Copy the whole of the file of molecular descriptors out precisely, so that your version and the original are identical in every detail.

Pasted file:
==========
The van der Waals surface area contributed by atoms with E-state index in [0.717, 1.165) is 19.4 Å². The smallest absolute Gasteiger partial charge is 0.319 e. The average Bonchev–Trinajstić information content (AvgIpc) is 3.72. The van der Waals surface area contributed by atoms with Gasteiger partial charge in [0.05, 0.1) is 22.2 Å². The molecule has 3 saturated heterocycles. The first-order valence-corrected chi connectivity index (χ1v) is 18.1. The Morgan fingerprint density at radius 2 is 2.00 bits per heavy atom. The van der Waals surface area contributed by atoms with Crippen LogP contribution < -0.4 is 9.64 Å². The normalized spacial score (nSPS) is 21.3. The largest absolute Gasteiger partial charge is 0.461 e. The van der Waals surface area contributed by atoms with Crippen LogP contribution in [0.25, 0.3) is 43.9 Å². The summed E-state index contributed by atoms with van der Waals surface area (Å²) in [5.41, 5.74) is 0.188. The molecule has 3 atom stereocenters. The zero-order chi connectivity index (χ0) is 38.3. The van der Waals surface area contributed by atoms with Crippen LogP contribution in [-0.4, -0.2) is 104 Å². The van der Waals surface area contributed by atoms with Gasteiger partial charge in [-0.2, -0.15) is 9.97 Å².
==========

The van der Waals surface area contributed by atoms with E-state index in [0.717, 1.165) is 19.4 Å². The smallest absolute Gasteiger partial charge is 0.319 e. The average Bonchev–Trinajstić information content (AvgIpc) is 3.72. The van der Waals surface area contributed by atoms with Gasteiger partial charge in [0.05, 0.1) is 22.2 Å². The molecule has 3 saturated heterocycles. The first-order valence-corrected chi connectivity index (χ1v) is 18.1. The Morgan fingerprint density at radius 2 is 2.00 bits per heavy atom. The van der Waals surface area contributed by atoms with Crippen LogP contribution < -0.4 is 9.64 Å². The normalized spacial score (nSPS) is 21.3. The largest absolute Gasteiger partial charge is 0.461 e. The van der Waals surface area contributed by atoms with Crippen LogP contribution in [0.25, 0.3) is 43.9 Å². The summed E-state index contributed by atoms with van der Waals surface area (Å²) in [5.41, 5.74) is 0.188. The molecule has 3 atom stereocenters. The zero-order chi connectivity index (χ0) is 38.3. The van der Waals surface area contributed by atoms with Crippen LogP contribution in [-0.4, -0.2) is 104 Å². The van der Waals surface area contributed by atoms with Gasteiger partial charge in [-0.2, -0.15) is 9.97 Å².